Royal Philharmonic Society Lecture 2010: Alex Ross

Well, there I was: poised in row G of the stalls at the Wigmore Hall, moleskin notebook in hand, Glyndebourne souvenir pen hovering over the acid-free paper, primed to record thoughts and gems from the Royal Philharmonic Society lecture.  I can’t really claim to have written anything of any substance.

Not that it wasn’t entertaining.  Far from it.  It’s just that it wasn’t what I was expecting from my first trip to a RPS Lecture.   Ross was certainly engaging, and in less august surroundings, and with the benefit of a more reliable sound system, it would have been enjoyable.  However, in this setting I expected something more commanding, more profound.  His delivery took a little adjusting to, in the manner of Robert Peston, and the Macbook-delivered sound clips were only good for as long as they worked.  Overall, whilst it was diverting, it just didn’t leave me with very much to ponder.

The basic point at issue seemed to be whether to applaud spontaneously mid-symphony if the feeling so grips you.  That was an intro into a broader debate about how to ‘reinvent’ the classical concert, but having said that, the debate really didn’t get that much broader.  By means of some very interesting examples, and a comprehensive historical tour through concert audience practice, Ross highlighted how the ‘sshhh’ mentality is a relatively recent development.  The examples were interesting, including Mozart’s calculated attempt to spur his audience to applause during the Paris symphony fourth movement, and Wagner’s strictures on audience noise which backfired on him when he bravo’d the Flower Maidens, only to be hissed by his acolytes.  It seems to me, though, that there are many other subjects more worthy of exploration than this.  I know there is a debate about whether the reverence of the concert experience is off-putting for ‘new audiences’, but sorry, it just doesn’t get me too worked up.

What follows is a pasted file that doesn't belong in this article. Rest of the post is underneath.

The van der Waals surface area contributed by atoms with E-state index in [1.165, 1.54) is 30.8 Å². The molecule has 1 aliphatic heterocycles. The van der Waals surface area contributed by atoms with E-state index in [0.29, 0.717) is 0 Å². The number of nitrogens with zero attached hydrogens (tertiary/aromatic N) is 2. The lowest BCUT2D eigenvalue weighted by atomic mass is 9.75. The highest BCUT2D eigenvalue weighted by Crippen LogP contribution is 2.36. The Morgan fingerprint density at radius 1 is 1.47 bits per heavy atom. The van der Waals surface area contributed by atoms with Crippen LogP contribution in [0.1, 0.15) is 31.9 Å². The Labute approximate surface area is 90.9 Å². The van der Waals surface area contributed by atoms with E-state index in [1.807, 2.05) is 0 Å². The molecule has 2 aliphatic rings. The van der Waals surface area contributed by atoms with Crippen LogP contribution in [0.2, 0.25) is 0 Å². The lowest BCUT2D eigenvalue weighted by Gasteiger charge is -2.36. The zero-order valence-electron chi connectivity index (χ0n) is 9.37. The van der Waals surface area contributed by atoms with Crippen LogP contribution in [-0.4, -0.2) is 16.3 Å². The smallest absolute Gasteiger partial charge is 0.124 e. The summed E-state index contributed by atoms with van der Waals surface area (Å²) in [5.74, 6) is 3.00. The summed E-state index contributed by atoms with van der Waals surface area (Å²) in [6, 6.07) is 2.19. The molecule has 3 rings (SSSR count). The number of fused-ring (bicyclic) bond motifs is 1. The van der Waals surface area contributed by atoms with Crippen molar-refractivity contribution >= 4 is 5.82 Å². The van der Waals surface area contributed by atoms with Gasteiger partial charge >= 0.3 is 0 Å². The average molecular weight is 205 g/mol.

So, a reasonably entertaining evening but not one that is likely to stay with me for too long.  Ross has some impressive things to say, undoubtedly:  I just don’t think he was saying any of them at the Wigmore Hall last Monday.

And by way of my response to his thesis, I would actually have rather heard a discourse on how the ‘new audience’ can be encouraged into the opera house or concert hall without disrupting the experience for the rest of us for whom this is our principal interest.  I’m rather fed up of sitting next to bored, shuffly, talkative, jangly ‘newcomers’ whose disinterest in itself becomes a distraction.  Now that would have got me fired up.

The full text is on the Royal Philharmonic Society website (pdf link).

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